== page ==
Integrating consumer engagement in health and medical research - an Australian framework

Caroline L. Miller, Kathy Mott, Michael Cousins, Stephanie Miller, Anne Johnson, Tony Lawson, Steve Wesselingh

Research output: Contribution to journalArticleResearchpeer-review

21 Citations (Scopus)

Abstract

Background: Quality practice of consumer engagement is still in its infancy in many sectors of medical research. The South Australian Health and Medical Research Institute (SAHMRI) identified, early in its development, the opportunity to integrate evidence-driven consumer and community engagement into its operations. Process: SAHMRI partnered with Health Consumers Alliance and consumers in evidence generation. A Partnership Steering Committee of researchers and consumers was formed for the project. An iterative mixed-method qualitative process was used to generate a framework for consumer engagement. This process included a literature review followed by semi-structured interviews with experts in consumer engagement and lead medical researchers, group discussions and a consensus workshop with the Partnership Steering Committee, facilitated by Health Consumer Alliance. Outcomes: The literature revealed a dearth of evidence about effective consumer engagement methodologies. Four organisational dimensions are reported to contribute to success, namely governance, infrastructure, capacity and advocacy. Key themes identified through the stakeholder interviews included sustained leadership, tangible benefits, engagement strategies should be varied, resourcing, a moral dimension, and challenges. The consensus workshop produced a framework and tangible strategies. Conclusion: Comprehensive examples of consumer participation in health and medical research are limited. There are few documented studies of what techniques are effective. This evidence-driven framework, developed in collaboration with consumers, is being integrated in a health and medical research institute with diverse programs of research. This framework is offered as a contribution to the evidence base around meaningful consumer engagement and as a template for other research institutions to utilise.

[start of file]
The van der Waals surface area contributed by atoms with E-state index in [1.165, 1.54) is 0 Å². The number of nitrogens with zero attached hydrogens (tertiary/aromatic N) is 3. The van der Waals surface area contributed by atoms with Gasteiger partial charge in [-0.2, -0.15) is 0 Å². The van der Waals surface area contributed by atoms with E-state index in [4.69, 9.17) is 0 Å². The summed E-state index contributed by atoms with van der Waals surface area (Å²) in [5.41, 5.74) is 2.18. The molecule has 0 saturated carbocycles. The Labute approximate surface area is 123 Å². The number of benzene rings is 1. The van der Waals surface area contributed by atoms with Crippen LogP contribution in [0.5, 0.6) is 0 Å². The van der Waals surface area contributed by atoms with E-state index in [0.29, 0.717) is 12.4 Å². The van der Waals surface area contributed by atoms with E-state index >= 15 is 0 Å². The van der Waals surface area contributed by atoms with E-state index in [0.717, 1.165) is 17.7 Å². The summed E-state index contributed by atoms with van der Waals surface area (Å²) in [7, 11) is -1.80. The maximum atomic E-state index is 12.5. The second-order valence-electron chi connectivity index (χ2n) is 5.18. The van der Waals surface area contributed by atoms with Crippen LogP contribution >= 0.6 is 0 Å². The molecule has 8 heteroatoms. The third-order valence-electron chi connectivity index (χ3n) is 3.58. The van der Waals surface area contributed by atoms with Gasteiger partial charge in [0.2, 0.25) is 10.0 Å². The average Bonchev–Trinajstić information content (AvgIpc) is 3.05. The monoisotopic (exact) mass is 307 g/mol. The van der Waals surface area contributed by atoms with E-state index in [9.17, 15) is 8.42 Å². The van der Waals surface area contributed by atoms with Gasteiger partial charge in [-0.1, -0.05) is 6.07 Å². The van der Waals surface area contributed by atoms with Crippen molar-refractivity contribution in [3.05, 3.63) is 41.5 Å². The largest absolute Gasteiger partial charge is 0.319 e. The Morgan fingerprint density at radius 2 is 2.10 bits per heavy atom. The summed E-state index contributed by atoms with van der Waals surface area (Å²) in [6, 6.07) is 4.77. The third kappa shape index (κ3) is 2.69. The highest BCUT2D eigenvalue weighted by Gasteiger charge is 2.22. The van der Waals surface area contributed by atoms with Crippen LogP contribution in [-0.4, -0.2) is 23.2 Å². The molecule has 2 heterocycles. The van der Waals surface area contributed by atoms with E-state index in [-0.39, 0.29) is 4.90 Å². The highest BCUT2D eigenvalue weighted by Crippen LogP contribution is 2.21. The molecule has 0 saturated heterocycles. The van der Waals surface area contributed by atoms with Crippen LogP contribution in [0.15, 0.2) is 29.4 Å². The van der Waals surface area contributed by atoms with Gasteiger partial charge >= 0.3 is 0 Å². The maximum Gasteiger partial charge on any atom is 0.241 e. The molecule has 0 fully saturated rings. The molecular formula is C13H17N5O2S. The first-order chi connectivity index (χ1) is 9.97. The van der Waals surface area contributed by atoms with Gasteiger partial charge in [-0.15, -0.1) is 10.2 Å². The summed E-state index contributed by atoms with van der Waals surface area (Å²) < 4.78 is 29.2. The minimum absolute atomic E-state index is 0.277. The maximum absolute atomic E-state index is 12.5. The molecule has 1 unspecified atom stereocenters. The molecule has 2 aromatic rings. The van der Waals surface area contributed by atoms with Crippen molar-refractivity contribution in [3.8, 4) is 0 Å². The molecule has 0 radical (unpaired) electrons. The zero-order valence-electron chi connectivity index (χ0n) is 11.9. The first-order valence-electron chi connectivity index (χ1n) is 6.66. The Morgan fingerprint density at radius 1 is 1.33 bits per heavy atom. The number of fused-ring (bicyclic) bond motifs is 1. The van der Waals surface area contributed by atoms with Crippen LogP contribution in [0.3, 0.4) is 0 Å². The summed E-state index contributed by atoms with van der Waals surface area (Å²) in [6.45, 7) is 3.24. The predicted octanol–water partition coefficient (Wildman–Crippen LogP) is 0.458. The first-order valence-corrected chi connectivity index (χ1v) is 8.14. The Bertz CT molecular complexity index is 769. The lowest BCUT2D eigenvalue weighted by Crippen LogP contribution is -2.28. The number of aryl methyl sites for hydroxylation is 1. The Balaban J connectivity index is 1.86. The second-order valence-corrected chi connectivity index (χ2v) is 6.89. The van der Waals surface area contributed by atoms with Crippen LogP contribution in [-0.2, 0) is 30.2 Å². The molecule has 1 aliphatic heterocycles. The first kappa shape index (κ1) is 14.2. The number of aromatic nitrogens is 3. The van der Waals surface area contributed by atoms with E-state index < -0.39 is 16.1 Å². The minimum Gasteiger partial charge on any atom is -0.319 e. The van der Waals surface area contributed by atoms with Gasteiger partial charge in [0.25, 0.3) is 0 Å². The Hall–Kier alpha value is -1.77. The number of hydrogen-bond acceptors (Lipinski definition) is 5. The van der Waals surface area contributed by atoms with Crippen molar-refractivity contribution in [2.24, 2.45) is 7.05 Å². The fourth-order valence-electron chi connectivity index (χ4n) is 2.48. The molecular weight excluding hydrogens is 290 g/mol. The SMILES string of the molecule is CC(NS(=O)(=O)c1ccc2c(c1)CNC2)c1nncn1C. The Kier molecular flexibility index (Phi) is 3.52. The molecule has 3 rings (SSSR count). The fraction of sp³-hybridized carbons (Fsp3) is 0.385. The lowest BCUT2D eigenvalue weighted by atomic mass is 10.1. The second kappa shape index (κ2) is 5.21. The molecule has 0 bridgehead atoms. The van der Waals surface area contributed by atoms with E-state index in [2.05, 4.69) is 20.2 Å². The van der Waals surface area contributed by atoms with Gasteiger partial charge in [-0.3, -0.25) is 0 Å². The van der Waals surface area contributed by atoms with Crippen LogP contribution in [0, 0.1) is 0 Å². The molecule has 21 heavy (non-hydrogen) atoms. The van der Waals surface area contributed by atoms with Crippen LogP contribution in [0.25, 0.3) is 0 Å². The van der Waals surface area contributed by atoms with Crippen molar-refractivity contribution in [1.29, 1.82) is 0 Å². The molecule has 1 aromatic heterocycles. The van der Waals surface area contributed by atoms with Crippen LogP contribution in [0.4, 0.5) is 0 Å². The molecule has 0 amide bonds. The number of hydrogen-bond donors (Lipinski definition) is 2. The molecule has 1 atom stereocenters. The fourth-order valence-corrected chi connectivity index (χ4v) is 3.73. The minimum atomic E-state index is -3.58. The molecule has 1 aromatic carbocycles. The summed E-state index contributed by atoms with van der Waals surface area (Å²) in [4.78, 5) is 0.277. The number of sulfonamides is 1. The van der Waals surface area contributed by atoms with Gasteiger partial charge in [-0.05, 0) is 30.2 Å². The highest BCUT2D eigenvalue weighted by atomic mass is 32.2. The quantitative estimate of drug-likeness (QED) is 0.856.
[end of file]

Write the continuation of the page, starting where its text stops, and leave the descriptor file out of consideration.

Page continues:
Original languageEnglish
Article number9
Number of pages6
JournalHealth Research Policy and Systems
Volume15
Issue number1
DOIs
Publication statusPublished - 10 Feb 2017
Externally publishedYes

Keywords

  • Community involvement
  • Community participation
  • Consumer engagement

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